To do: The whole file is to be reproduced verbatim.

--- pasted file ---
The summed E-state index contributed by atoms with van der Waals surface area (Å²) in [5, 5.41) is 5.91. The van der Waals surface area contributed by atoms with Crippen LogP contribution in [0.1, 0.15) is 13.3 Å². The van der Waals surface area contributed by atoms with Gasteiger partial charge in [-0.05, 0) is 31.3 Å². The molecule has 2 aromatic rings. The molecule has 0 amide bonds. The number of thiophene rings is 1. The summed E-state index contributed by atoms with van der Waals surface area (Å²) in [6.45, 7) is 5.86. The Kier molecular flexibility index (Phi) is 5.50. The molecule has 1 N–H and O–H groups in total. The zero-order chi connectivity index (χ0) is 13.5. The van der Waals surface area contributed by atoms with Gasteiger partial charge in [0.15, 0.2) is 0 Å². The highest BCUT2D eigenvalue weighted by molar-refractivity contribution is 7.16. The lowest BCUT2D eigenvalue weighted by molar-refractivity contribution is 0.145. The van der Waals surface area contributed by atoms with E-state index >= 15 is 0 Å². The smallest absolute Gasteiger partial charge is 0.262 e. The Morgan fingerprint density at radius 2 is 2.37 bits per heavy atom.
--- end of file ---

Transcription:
The summed E-state index contributed by atoms with van der Waals surface area (Å²) in [5, 5.41) is 5.91. The van der Waals surface area contributed by atoms with Crippen LogP contribution in [0.1, 0.15) is 13.3 Å². The van der Waals surface area contributed by atoms with Gasteiger partial charge in [-0.05, 0) is 31.3 Å². The molecule has 2 aromatic rings. The molecule has 0 amide bonds. The number of thiophene rings is 1. The summed E-state index contributed by atoms with van der Waals surface area (Å²) in [6.45, 7) is 5.86. The Kier molecular flexibility index (Phi) is 5.50. The molecule has 1 N–H and O–H groups in total. The zero-order chi connectivity index (χ0) is 13.5. The van der Waals surface area contributed by atoms with Gasteiger partial charge in [0.15, 0.2) is 0 Å². The highest BCUT2D eigenvalue weighted by molar-refractivity contribution is 7.16. The lowest BCUT2D eigenvalue weighted by molar-refractivity contribution is 0.145. The van der Waals surface area contributed by atoms with E-state index >= 15 is 0 Å². The smallest absolute Gasteiger partial charge is 0.262 e. The Morgan fingerprint density at radius 2 is 2.37 bits per heavy atom.